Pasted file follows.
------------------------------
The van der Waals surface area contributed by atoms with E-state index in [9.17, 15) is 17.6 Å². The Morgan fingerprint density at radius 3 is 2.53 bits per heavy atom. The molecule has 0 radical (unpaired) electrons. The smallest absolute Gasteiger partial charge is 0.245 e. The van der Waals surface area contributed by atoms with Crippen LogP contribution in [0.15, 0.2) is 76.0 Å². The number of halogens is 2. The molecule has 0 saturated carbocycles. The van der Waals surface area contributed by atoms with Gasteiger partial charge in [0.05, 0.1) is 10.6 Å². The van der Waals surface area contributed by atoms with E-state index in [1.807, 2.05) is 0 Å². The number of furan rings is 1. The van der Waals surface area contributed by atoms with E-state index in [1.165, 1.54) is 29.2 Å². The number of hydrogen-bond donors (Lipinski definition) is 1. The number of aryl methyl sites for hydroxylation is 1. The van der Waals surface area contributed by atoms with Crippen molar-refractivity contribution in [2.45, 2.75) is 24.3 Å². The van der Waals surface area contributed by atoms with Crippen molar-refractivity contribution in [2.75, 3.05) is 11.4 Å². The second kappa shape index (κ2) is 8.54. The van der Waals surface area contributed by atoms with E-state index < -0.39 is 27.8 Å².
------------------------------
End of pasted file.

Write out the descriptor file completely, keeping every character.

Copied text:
The van der Waals surface area contributed by atoms with E-state index in [9.17, 15) is 17.6 Å². The Morgan fingerprint density at radius 3 is 2.53 bits per heavy atom. The molecule has 0 radical (unpaired) electrons. The smallest absolute Gasteiger partial charge is 0.245 e. The van der Waals surface area contributed by atoms with Crippen LogP contribution in [0.15, 0.2) is 76.0 Å². The number of halogens is 2. The molecule has 0 saturated carbocycles. The van der Waals surface area contributed by atoms with Gasteiger partial charge in [0.05, 0.1) is 10.6 Å². The van der Waals surface area contributed by atoms with E-state index in [1.807, 2.05) is 0 Å². The number of furan rings is 1. The van der Waals surface area contributed by atoms with E-state index in [1.165, 1.54) is 29.2 Å². The number of hydrogen-bond donors (Lipinski definition) is 1. The number of aryl methyl sites for hydroxylation is 1. The van der Waals surface area contributed by atoms with Crippen molar-refractivity contribution in [2.45, 2.75) is 24.3 Å². The van der Waals surface area contributed by atoms with Crippen molar-refractivity contribution in [2.75, 3.05) is 11.4 Å². The second kappa shape index (κ2) is 8.54. The van der Waals surface area contributed by atoms with E-state index < -0.39 is 27.8 Å².